In op-eds, blogs and lectures, the Honorable Nancy Gertner, Judge of the U.S. District Court for the District of Massachusetts, has questioned whether long-term incarceration for non-violent crimes contributes to a prisoner’s rehabilitation or has any beneficial social effect at all.
Judge Gertner will speak on the nature of criminal sentencing and its goals on April 8 at 5 p.m. when she delivers the 2010 Friedman & Gilbert Criminal Justice Forum lecture, “Have We Become an Overly Punitive Society? A View form the Bench,” in the Moot Court Room of the Cleveland-Marshall College of Law, located at the corner of East 18th Street and Euclid Avenue.
Judge Gertner’s lecture is approved for one free hour of CLE credit.
Judge Gertner, a graduate of Yale Law School, began her legal career as one of only a few women criminal defense attorneys in Massachusetts. In her 22-years in private practice, she did not shy away from controversial cases: cases that upheld women’s procreative rights, that challenged Medicaid policy on abortion, and that advanced the workplace rights of women, including women bringing gender-discrimination suits against academic institutions that had denied them tenure. She soon became as well known for her advocacy of the poor as for her advocacy of women. Many of her cases garnered heavy media attention, including her first major case, the defense of anti-war activist Susan Saxe and, later, her representation of the Concerned Black Educators of Boston in a school desegregation case.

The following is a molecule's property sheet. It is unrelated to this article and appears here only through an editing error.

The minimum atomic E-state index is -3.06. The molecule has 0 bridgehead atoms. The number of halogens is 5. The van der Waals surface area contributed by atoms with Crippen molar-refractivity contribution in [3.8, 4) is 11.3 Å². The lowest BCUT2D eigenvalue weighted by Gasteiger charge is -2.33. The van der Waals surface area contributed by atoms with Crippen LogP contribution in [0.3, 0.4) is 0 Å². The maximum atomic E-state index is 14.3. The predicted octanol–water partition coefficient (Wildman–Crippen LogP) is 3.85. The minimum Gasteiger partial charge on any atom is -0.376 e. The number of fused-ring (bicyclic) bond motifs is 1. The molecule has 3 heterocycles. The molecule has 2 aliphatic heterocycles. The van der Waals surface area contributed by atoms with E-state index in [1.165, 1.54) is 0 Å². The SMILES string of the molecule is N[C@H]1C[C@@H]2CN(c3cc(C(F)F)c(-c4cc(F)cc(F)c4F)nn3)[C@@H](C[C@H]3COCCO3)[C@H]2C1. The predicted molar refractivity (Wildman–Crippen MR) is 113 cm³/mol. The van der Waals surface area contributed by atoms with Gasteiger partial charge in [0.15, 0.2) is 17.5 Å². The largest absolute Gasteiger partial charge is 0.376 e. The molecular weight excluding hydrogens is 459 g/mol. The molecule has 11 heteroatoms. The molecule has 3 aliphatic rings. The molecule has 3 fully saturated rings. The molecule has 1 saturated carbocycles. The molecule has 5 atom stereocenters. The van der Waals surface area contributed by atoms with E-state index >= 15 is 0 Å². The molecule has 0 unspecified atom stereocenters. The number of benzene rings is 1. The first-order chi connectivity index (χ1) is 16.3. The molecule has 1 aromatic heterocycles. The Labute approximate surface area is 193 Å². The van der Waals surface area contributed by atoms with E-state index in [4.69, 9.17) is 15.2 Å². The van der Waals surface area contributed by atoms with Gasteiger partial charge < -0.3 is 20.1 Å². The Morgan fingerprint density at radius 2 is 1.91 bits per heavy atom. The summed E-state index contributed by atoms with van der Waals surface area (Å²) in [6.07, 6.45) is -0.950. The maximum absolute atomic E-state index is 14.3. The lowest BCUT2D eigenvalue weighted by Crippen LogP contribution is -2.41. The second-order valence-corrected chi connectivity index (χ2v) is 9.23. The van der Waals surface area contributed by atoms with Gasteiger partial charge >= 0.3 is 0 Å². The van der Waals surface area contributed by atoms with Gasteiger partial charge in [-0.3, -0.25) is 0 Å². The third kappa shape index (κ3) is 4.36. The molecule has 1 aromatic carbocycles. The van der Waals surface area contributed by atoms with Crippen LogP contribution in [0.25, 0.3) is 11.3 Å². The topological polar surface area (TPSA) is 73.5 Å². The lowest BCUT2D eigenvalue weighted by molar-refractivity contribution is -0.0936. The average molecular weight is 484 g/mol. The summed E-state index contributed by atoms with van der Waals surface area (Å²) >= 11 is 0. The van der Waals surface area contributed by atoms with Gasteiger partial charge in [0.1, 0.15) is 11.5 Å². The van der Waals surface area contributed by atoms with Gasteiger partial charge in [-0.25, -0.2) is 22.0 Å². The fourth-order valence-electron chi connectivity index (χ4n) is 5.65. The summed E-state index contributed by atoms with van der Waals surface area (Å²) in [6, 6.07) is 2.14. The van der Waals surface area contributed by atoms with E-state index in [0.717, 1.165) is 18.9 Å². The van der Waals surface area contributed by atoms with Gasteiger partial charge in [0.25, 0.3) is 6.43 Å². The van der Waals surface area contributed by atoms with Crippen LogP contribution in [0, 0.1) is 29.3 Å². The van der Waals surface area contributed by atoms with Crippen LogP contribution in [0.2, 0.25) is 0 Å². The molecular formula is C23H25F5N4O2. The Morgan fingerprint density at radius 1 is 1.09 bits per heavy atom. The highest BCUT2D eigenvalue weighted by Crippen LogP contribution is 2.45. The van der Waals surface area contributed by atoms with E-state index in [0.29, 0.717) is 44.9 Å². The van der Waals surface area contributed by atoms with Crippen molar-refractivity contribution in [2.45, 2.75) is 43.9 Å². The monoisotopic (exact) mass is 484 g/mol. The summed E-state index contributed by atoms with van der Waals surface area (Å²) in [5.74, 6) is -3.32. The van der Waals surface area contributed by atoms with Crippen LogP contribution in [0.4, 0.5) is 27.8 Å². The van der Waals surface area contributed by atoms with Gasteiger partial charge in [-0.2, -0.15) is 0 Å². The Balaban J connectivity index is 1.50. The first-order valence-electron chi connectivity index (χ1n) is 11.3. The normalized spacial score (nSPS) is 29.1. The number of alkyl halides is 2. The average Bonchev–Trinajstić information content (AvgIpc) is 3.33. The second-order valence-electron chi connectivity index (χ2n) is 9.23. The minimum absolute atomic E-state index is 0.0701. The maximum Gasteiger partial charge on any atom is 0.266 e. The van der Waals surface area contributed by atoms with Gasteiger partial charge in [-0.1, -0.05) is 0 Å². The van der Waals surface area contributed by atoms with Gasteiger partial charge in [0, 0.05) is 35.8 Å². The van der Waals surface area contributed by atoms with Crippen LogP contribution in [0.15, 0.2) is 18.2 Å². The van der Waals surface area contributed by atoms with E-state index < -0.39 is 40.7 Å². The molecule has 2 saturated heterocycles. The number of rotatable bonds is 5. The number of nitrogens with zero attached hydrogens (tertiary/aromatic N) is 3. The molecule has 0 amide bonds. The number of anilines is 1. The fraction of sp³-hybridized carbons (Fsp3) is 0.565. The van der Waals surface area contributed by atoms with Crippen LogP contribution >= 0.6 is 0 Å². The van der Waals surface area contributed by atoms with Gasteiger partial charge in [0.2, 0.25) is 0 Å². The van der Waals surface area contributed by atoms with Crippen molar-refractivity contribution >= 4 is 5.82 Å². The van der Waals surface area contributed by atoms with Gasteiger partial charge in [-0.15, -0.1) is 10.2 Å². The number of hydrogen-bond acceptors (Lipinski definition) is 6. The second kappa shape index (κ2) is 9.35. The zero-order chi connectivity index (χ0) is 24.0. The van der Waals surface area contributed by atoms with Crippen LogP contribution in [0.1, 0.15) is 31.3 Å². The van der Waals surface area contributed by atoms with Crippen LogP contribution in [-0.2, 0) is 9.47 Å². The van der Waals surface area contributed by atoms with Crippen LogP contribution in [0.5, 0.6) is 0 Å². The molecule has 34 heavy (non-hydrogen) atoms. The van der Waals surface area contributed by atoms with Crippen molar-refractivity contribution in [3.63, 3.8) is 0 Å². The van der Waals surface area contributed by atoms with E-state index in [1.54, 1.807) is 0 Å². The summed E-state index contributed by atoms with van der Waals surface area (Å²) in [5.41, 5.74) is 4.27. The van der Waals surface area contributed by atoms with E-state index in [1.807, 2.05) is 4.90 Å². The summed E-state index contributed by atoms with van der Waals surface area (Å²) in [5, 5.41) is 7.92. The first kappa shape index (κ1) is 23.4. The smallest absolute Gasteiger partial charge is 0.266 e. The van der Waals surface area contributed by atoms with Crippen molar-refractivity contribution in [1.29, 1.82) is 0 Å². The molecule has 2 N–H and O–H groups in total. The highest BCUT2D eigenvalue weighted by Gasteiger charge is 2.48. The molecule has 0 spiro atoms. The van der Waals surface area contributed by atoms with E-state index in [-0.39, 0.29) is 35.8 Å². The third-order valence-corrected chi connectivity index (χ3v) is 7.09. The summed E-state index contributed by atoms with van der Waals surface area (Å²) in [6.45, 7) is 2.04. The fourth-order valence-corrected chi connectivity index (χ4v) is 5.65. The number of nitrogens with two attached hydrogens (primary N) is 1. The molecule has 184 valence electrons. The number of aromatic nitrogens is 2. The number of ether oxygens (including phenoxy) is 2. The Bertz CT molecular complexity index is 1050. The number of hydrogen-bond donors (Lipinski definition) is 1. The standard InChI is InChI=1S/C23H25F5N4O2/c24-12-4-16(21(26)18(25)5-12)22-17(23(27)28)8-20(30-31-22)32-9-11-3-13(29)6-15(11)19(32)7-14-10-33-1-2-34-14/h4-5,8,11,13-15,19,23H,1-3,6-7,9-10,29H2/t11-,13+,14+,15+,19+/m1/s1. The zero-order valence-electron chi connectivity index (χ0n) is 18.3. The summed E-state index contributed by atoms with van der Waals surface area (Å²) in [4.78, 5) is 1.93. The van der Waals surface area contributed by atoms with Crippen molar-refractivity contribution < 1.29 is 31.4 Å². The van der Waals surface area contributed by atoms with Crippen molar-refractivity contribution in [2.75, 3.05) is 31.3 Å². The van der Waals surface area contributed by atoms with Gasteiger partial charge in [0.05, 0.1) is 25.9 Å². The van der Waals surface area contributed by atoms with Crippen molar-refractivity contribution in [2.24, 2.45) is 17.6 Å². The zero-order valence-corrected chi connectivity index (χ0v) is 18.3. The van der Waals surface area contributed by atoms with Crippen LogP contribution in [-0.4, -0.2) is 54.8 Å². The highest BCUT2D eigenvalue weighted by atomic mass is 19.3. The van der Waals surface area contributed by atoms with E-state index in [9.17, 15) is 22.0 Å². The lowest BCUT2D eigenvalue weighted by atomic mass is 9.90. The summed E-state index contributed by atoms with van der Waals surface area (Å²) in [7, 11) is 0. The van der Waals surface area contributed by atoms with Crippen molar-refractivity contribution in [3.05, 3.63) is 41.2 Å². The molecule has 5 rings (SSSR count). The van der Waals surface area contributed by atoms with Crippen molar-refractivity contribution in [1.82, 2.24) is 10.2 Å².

Judge Gertner was appointed to the federal court by President Bill Clinton in 1993 and confirmed by the U.S. Senate in 1994. On the bench, she has questioned criminal sentencing guidelines and basic tenets of jury deliberations. In 2002, the American Bar Association honored Judge Gertner as a "Human Rights Hero," and in 2008 she joined U.S. Justice Ruth Bader Ginsburg as only the second woman ever to receive the Thurgood Marshall Award of the American Bar Association Section of Individual Rights and Responsibilities in acknowledgement of her work in advancing human rights and civil liberties. She has been a visiting professor at Harvard and an instructor at Boston University and Boston College Law School.
Cleveland-Marshall College of Law offers a comprehensive curriculum in criminal law, including numerous courses in the field and externships in the criminal division of the U.S. Attorney’s office and in other criminal law settings. Students who wish to focus on criminal law may earn a certificate in the Criminal Law Concentration, which helps prepare students to represent or prosecute individuals, corporations and institutions accused of criminal activities, including crimes against persons, property and society. The Criminal Justice Forum brings together criminal justice scholars, criminologists, criminal law practitioners, psychologists and sociologists to discuss contemporary issues in criminal law practice and teaching.
For more information, please visit www.law.csuohio.edu or call 216.687.6886.
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